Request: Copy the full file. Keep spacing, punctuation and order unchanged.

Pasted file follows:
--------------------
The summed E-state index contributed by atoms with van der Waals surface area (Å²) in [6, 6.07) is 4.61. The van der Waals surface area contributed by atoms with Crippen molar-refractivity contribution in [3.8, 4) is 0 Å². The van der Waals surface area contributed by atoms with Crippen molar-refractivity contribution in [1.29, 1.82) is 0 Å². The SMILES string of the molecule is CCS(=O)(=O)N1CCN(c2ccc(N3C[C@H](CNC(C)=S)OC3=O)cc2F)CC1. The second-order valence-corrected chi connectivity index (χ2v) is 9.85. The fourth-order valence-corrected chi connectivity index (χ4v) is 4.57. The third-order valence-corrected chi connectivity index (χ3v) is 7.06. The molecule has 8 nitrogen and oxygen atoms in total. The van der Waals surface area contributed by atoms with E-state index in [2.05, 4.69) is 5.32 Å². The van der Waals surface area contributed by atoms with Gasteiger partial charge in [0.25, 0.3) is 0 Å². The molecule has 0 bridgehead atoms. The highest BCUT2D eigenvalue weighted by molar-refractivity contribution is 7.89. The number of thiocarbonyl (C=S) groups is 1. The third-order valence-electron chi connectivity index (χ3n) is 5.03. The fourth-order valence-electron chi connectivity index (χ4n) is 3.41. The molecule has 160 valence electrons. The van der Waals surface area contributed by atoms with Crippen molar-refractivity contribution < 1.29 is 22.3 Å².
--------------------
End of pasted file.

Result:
The summed E-state index contributed by atoms with van der Waals surface area (Å²) in [6, 6.07) is 4.61. The van der Waals surface area contributed by atoms with Crippen molar-refractivity contribution in [3.8, 4) is 0 Å². The van der Waals surface area contributed by atoms with Crippen molar-refractivity contribution in [1.29, 1.82) is 0 Å². The SMILES string of the molecule is CCS(=O)(=O)N1CCN(c2ccc(N3C[C@H](CNC(C)=S)OC3=O)cc2F)CC1. The second-order valence-corrected chi connectivity index (χ2v) is 9.85. The fourth-order valence-corrected chi connectivity index (χ4v) is 4.57. The third-order valence-corrected chi connectivity index (χ3v) is 7.06. The molecule has 8 nitrogen and oxygen atoms in total. The van der Waals surface area contributed by atoms with E-state index in [2.05, 4.69) is 5.32 Å². The van der Waals surface area contributed by atoms with Gasteiger partial charge in [0.25, 0.3) is 0 Å². The molecule has 0 bridgehead atoms. The highest BCUT2D eigenvalue weighted by molar-refractivity contribution is 7.89. The number of thiocarbonyl (C=S) groups is 1. The third-order valence-electron chi connectivity index (χ3n) is 5.03. The fourth-order valence-electron chi connectivity index (χ4n) is 3.41. The molecule has 160 valence electrons. The van der Waals surface area contributed by atoms with Crippen molar-refractivity contribution < 1.29 is 22.3 Å².